Every year, we have to avoid the temptation to overreact heading into the first week of the season.
The NFL offseason is so long and we spend so much time diving into every detail as we prepare for the season, that like a wanderer in the desert, we’re liable to drown ourselves in an inch-deep puddle to satisfy our thirst.
Still, it’s possible to overcorrect and miss valuable information in Week 1.
You could see the first signs of Peyton Manning ‘s downfall last season, and if you were willing to “overreact” to that, you got out from under a mediocre quarterback when he still had trade value. Additionally, the New York Jets got shockingly competent quarterback play from Ryan Fitzpatrick , who found both Brandon Marshall and Eric Decker for scores in Week 1 a year ago.
Finding that balance is difficult, and it’s a lot easier to identify what would turn into a real trend with hindsight, but we can still look for them. Coming off a shaky playoff performance, I was on high alert for Manning’s regression, and so I wasn’t totally willing to write his Week 1 performance off to one bad week.
Here, then, are 10 of the questions I am looking to find answers for in Week 1. We may not get the answer for every one this week, but if we can identify this year’s trends early enough, it might be the path to glory.
Can Jimmy Garoppolo run the offense?
We approached the New England Patriots offense with a little trepidation this offseason, but not that much, when you consider they are going from a first-ballot hall-of-famer to a second-round pick with a grand total of 31 pass attempts to his name for one-quarter of the season. What’s more, those four games Brady is missing represent nearly one-third of your typical Fantasy regular season, so if Garoppolo isn’t any good, that could totally sink every Julian Edelman and Rob Gronkowski owners’ season. Garoppolo isn’t the only first-time starter Fantasy owners need to be concerned about, but with him at the helm of what is expected to be one of the best offenses in football, he might be the most consequential. The matchup in Week 1 against the Arizona Cardinals is a tough one, but it might go a long way to answering how much Fantasy players can rely on their Patriots’ players.
Can the first-time QBs at least be respectable?
Referring to Trevor Siemian , Carson Wentz and Dak Prescott specifically, all of whom are set to make their first NFL starts this week. We’ve seen bad quarterbacks still manage to sustain Fantasy relevant players around them — look at the Dallas Cowboys , Houston Texans , and Cleveland Browns last season — so the question isn’t how good can Siemien, Wents and Pescott be. Chances are, they won’t be any good at all. The question, then, is can they avoid being embarrassingly bad. The combination of Ryan Lindley and Drew Stanton combined to pretty much singlehandedly tank what turned out to be an exceptionally talented Cardinals’ offense two years ago. If this trio can just be Brian Hoyer or Josh McCown-level bad, the likes of Jordan Matthews and Dez Bryant still have a chance to provide value.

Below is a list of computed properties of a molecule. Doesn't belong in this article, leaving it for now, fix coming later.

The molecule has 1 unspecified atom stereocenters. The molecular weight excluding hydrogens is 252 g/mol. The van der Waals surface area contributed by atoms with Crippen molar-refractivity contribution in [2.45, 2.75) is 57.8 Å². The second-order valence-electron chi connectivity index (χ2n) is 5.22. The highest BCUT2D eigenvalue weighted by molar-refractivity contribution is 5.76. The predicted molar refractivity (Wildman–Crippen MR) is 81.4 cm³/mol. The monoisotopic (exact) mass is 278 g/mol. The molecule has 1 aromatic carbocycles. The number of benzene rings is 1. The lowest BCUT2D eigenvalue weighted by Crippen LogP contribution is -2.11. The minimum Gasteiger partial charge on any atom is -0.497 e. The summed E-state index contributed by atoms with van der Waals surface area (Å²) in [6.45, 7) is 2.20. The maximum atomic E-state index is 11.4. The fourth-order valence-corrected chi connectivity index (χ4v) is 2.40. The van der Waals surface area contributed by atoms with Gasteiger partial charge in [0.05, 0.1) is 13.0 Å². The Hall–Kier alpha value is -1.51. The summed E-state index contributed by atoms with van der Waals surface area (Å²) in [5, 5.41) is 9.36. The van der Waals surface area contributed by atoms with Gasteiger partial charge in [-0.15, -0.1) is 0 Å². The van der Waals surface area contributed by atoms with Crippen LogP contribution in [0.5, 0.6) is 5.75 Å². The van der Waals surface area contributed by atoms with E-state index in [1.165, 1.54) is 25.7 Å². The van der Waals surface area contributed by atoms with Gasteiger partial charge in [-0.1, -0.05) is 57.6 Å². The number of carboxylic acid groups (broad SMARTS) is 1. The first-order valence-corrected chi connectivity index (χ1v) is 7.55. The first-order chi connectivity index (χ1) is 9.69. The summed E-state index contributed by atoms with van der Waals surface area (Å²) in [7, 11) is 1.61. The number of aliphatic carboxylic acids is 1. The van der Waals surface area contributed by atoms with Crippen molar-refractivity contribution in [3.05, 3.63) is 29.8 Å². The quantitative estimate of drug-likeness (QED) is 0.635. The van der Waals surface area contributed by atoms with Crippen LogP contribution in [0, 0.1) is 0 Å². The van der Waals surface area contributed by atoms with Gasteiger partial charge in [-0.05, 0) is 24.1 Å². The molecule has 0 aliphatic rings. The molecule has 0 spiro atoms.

Then again, maybe not …
|COMP/ATT: 18/26||YDS: 178||TD: 1||INT: 2||FPTS: 11|
|TAR: 6||REC: 4||YDS: 48||TD: 0||FPTS: 4|
|TAR: 8||REC: 5||YDS: 49||TD: 0||FPTS: 4|
Are Andrew Luck and the Indianapolis Colts ‘ passing game back?
Colts appear to have Andrew Luck on a pitch count. Does have some labrum fraying, but not a major concern.
— Will Carroll (@injuryexpert) September 8, 2016
That’s … not what you want to hear. It doesn’t necessarily mean anything serious is on the way for Luck, especially because he doesn’t seem to have much pain and is only expected to be limited in practice at this point, but it certainly is something to keep an eye on after his disastrous 2015 campaign. If Luck can be himself again, this has a chance to be one of the best passing offenses in football, with weapons all over the place for Luck. He looked fine in the preseason, completing 21 of 26 passes in limited action, and if he can air it out without difficulty against the Lions it should make you feel a lot better about things moving forward.
Can anyone break out from the pack in Baltimore?
For about 24 hours, it seemed like we had some clarity after the Ravens cut Justin Forsett . All of the sudden, Terrance West looked like the early down back, with Javorius Allen likely to take on the passing downs. Not an ideal arrangement for Fantasy, but at least one in which players had concrete roles. However, with the re-signing of Forsett — and Forsett’s confidence that he will start — this looks as cloudy as ever. Forsett struggled badly last season, and West and Allen still figure to see some work, making this an untenable situation for Fantasy heading into Week 1. Avoid it if you can, but if West or Forsett (or even Allen!) gets a majority of the work, it might be worth pouncing on them.
How will the workload in Tennessee be split up?